For further information, see the festival's Instagram account www.instagram.com/semahbumi/, or find out more about the Collaborative Research Centre EFForTS: https://www.uni-goettingen.de/en/310995.html
Press release: How robust are ecosystems? Three key indicators hold the clues (23.09.2021)
Göttingen University research team involved in global study on conditions and capacity to adapt
Ecosystems provide a wide range of services to people. These services depend on basic ecosystem functions, which are shaped by natural conditions like climate, the mix of species and by human intervention. A research team including the University of Göttingen has identified three key indicators that describe the functioning of terrestrial ecosystems: the capacity to maximise primary productivity; the efficiency of using water; and the efficiency of using carbon. Monitoring these three indicators will make it possible to assess how adaptable an ecosystem is to climate and environmental changes and how it can evolve under certain conditions. The research was published in Nature.
Original publication: Mirco Migliavacca et al. The three major axes of terrestrial ecosystem function (2021) Nature DOI 10.1038/s41586-021-03939-9: https://www.nature.com/articles/s41586-021-03939-9
Press release: Bird communities threatened by urbanization (24.08.2021)
Urbanization is one of the most drastic forms of land-use change, and its negative consequences on biodiversity have been studied extensively in temperate countries such as Germany. However, less research has been conducted in tropical regions from the Global South, where most of the ongoing and future urbanization hotspots are located, and little is known about its effects on agricultural biodiversity and associated ecosystems. A research team from the University of Göttingen and the University of Hohenheim, in collaboration with the University of Agricultural Sciences of Bangalore in India, investigated the effects of urbanization on farmland bird communities in and around Bangalore, a city of over 10 million inhabitants in South India. They found that urbanization homogenizes farmland bird communities, filtering out species with certain functional traits, such as insect-eating birds, which are important for pest control. The results were published in Global Change Biology.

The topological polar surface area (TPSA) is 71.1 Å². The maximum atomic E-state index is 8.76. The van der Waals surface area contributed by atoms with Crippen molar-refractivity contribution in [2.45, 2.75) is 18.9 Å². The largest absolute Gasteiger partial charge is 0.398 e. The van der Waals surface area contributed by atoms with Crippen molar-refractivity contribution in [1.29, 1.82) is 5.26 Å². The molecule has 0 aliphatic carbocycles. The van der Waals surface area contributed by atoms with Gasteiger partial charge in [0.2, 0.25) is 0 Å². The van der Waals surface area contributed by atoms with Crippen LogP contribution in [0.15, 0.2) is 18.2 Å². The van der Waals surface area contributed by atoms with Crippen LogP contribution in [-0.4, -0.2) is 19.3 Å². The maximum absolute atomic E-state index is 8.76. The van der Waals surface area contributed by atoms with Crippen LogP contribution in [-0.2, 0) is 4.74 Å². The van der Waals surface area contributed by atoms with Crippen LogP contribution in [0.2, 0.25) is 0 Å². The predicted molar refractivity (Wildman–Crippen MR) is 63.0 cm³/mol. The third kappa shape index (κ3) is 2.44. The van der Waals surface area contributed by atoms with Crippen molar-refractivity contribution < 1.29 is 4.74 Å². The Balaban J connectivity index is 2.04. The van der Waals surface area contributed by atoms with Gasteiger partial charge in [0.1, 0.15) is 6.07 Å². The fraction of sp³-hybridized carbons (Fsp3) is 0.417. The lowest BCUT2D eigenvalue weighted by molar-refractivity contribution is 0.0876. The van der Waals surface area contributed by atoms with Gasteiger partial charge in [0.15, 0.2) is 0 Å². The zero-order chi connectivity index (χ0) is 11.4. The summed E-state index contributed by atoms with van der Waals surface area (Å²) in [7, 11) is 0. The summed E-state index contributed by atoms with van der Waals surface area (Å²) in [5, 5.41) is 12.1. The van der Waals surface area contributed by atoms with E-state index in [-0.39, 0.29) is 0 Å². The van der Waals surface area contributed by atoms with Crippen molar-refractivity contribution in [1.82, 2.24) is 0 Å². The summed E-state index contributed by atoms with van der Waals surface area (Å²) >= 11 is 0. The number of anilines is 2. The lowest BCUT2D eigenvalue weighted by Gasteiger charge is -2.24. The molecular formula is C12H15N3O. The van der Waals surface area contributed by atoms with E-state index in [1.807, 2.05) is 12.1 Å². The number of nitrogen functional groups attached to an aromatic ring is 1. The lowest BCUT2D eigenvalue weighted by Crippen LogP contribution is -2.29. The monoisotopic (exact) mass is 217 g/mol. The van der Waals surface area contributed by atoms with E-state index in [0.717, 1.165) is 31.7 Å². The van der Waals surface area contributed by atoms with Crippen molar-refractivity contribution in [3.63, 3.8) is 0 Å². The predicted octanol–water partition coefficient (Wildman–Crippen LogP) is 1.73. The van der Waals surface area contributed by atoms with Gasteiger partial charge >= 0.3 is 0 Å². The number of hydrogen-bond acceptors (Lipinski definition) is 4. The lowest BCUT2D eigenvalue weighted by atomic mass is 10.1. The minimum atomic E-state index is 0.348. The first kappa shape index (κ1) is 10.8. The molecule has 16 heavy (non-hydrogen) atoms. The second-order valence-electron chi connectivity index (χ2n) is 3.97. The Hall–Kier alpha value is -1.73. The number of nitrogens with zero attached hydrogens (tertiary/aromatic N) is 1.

Press release: Promoting biodiversity-friendly landscapes - beyond organic farming (04.08.2021)